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June 2024

Skin cancer is the out-of-control growth of abnormal cells in the outermost layer of your skin, the epidermis. Damage to cells in the epidermis can cause mutations in their growth leading to rapid multiplication and formation of malignant tumors. The main types of skin cancer are basal cell carcinoma, squamous cell carcinoma, and melanoma.

The two primary causes of skin cancer are ultraviolet radiation (UV rays) from sunlight and tanning beds, which emit 12% more UV radiation than sunlight. UV rays from the sun come in two types, UVA and UVB. UVA rays are more abundant in sunlight and less cancer-causing than UVB rays. UVA rays are associated with skin aging while inflammation and UVB rays are more likely to cause the skin to burn.

Basal cell carcinoma (BCC) is the uncontrolled growth from the epidermis. These cancers often develop on sun-exposed areas of skin, especially the scalp, face, shoulders, and back. BCC is the most common type of skin cancer, causing about 3.5 million cases per year in the US.

Squamous cell carcinoma (SCC) is caused by the uncontrolled growth of a specific type of epidermal cell called a squamous cell. Like BCC, SCC is common on sun-exposed areas and is the second most common skin cancer.

Melanoma is a skin cancer that develops from cells called melanocytes. Melanocytes produce the pigment melanin, which gives skin its color. Melanomas often look like moles and appear anywhere on the body, even areas not exposed to sun. They occur most often in individuals who have had sunburns and can be triggered using tanning beds. The Melanoma Research Alliance states that the lifetime risk of developing melanoma varies across skin tones/ethnicities (White: 1 in 40, Black: 1 in 1000, Hispanic: 1 in 200). Melanoma is the most dangerous type of skin cancer but is curable when treated early. An acronym to assist with screening for melanoma is the ABCDE rule. This stands for Asymmetry, Border, Color, Diameter, and Evolving. It can be more difficult to spot abnormal skin growth if you have dark skin, so watch for any growths that change, grow, itch, or bleed.

Skin cancer prevention

Getting sunburned can increase the risk of skin cancer but it is not the single, more severe events that increase your risk as much as the cumulative effects of daily exposure. Each time you run errands, walk the dog, or take a drive without sun protection you add to the damage that can lead to dark spots, wrinkles, leathery skin, and skin cancer. No single method of sun protection will give you all the coverage you need, so healthcare practitioners recommend a few strategies to prevent UV damage.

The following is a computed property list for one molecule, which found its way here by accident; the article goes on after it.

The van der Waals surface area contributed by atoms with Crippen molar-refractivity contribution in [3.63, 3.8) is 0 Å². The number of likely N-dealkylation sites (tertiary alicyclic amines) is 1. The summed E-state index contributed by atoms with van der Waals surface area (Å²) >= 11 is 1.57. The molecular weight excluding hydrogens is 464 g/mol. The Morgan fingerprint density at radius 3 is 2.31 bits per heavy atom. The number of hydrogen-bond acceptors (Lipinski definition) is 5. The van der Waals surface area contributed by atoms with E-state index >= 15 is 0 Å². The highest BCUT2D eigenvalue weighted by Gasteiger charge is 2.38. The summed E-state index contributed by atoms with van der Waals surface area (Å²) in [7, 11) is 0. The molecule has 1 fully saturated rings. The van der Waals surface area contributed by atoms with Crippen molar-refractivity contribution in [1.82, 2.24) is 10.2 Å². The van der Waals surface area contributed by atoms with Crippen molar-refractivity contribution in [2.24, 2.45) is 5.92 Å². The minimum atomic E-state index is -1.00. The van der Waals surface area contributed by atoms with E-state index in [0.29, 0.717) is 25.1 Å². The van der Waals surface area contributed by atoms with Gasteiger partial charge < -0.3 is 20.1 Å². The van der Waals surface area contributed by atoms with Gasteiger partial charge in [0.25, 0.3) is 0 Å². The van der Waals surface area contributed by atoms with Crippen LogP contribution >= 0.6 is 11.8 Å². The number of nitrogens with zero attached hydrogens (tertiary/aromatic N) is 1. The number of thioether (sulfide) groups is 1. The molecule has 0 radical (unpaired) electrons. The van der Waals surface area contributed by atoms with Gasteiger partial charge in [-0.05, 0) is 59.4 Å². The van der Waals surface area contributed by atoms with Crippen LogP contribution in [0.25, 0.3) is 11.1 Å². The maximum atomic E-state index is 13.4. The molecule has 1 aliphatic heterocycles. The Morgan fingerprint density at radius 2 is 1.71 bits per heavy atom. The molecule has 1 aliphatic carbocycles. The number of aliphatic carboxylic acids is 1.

Clothing with built-in UV protection is one method. Look for the UPF on the label, which stands for ultraviolet protection factor. The number indicates the amount of UV radiation that will reach your skin through that fabric. For example, a UPF 50 fabric will allow just 1/50th of the original UV light. Lightweight fabrics with breathability, long sleeves, and pants, regardless of UPF, will help protect your skin. Wearing a hat with a brim of at least 3 inches will protect your face, ears, eyes, and neck and UV-blocking sunglasses will protect your eyes. Any remaining exposed skin should have sunscreen applied, including your hands, and don’t forget to reapply after handwashing.

Another strategy is to choose shade during the peak hours of sun intensity, between 10:00 a.m. and 4:00 p.m. Walk on the shady side of the street or sit under an umbrella, awning-covered porch, or tree. Consider the sunlight passing through the tree leaves or reflecting off water, sand, glass, or concrete, and use adequate sunscreen for protection.

There are many types of sunscreens, but the SPF (sun protection factor) is the most important element. SPF ratings represent how long it would take for skin to become reddened when using a particular sunscreen, compared to when using no sunscreen. For example, an SPF 15 sunscreen, applied as directed, would protect you from sunburn for 15 times longer than no sunscreen. Broad-spectrum sunscreens contain ingredients that protect the skin from UVA and UVB radiation. Sunscreens are not waterproof but will indicate a water-resistance period, usually 60-80 minutes. Sunlight reflecting off water can increase your risk of burning, so reapply sunscreen regularly during water sports. It is vital to apply sunscreen appropriately: applying liberally, having someone assist you to avoid missing hard-to-reach spots, and reapplying as directed. Use a broad-spectrum sunscreen with a minimum SPF rating of 15. When outdoors for an extended period consider SPF 30 or greater. Children under six months should be screened from sun exposure rather than using sunscreen. Sunscreen is safe for children over six months. Hats, sunglasses, and stroller awnings can help protect your child from sunburn.

The Skin Cancer Foundation recommends that adults do monthly skin self-exams and see a dermatologist annually or more frequently based on their skin health. Have a partner or family member assist you or use a hand-held mirror to examine your skin. At Block Island Health Services, we can help with a skin examination, perform skin biopsies, and refer you to a dermatologist if needed. Additional information about skin cancer is also available in our waiting room for your convenience.

    – Laurie Anderson, APRN-C, CDOE